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Whether you did your own taxes or paid a preparer, you’re probably happy to have that chore behind you for the year. But before you stash your tax documents in a file drawer, review your return for ideas about how to upgrade your personal finances in 2015. Here are seven money-saving tips your filing can help you take advantage of:
By Sandra Block, Senior Editor
| April 2015
If you ended up with a bigger tax bill—or smaller refund—than usual this year, check out the capital gains distributions from your mutual funds in any brokerage accounts. Thanks to last year’s strong stock market, some funds paid out big distributions. If those funds are in a taxable account (versus an individual retirement account or 401(k) plan), you paid taxes on them, even if you reinvested the money.
What to do: Unless you have losses to offset your gains, dumping your tax-inefficient funds could trigger an even bigger bill next year. But you may want to direct future investments into funds that do a better job of keeping distributions in check. Index funds and exchange-traded funds are good choices for your taxable account.
Your smallest source of income in 2014 was likely your bank. Were you disheartened to learn that the amount of interest you earned on your emergency savings account won’t pay for a gallon of milk? You’ve got lots of company. The average interest rate for a bank savings account is 0.09%. (Financial institutions aren’t even required to report interest payments of $10 or less to the IRS, although you’re still supposed to report it on your tax return.)
What to do: Consider switching to an online savings account. Some are yielding interest of 1% or more. See our picks for the Best Deals in Online Banking.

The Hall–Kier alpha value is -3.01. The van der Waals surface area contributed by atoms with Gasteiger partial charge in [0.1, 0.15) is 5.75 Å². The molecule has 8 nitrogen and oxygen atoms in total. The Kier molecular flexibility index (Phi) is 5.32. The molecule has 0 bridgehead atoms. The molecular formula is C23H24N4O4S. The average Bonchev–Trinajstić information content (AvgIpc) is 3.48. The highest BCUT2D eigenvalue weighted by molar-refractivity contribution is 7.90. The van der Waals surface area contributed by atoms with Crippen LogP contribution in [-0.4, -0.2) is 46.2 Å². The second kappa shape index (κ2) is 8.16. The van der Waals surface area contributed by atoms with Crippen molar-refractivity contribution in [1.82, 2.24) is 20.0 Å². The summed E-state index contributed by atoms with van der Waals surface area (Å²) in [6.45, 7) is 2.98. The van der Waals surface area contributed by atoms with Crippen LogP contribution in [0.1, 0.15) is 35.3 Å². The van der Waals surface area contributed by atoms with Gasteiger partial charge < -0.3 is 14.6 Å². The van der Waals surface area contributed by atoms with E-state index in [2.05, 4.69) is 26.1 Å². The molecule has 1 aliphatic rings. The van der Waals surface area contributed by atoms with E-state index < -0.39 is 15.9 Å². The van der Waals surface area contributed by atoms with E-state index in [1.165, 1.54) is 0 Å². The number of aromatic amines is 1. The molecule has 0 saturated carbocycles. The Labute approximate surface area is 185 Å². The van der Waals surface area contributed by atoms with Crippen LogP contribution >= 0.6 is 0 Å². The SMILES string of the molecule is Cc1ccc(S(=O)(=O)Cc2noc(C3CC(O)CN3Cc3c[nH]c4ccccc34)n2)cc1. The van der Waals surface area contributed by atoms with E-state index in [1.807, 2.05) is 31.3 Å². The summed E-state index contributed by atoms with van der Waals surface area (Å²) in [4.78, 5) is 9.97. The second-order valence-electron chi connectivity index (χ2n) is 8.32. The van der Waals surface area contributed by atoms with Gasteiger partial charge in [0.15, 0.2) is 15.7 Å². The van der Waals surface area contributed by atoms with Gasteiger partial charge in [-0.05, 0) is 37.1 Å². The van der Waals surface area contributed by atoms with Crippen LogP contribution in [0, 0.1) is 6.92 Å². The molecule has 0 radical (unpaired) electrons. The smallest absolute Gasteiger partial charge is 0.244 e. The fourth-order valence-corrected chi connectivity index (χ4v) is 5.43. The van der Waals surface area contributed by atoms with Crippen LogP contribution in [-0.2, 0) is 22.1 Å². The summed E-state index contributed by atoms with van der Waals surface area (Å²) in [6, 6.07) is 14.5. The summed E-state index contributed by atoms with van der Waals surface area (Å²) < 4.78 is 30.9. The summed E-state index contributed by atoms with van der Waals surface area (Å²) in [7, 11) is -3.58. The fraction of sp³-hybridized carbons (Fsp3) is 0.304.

One of the advantages of doing your own taxes (or carefully reviewing your professionally prepared return) is that you can see how much contributions to a tax-deferred retirement plan reduce your taxable income. You’ll have to pay taxes on the money when you take withdrawals, but hopefully you’ll be in a lower tax bracket by then.
What to do: Increase your contributions. In 2015, you can stash up to $18,000 in a 401(k) or similar employer-provided plan, or $24,000 if you’re 50 or older.
Staring at a pile of health-care receipts that didn’t add up to enough—10% of your adjusted gross income, or 7.5% if you’re older than 65—to claim a deduction? If you have a high-deductible health insurance plan, funding an accompanying HSA will increase the amount of money you can shelter from the tax man. In 2015, you can contribute up to $3,350 for an individual or $6,650 for a family, plus an extra $1,000 if you’re 50 or older. The money grows tax-free, and you can take tax-free withdrawals for qualified medical expenses.
What to do: You can open an HSA anywhere as long as you have an HSA-eligible health insurance policy. Many banks and brokerage firms offer HSAs; consulting firm Devenir offers an HSA search tool at HSASearch.com. Most employers and insurers have relationships with specific HSA administrators. While you aren’t required to enroll in your employer’s plan, using it may streamline the claims-paying process, and it could be the only way to get an employer contribution.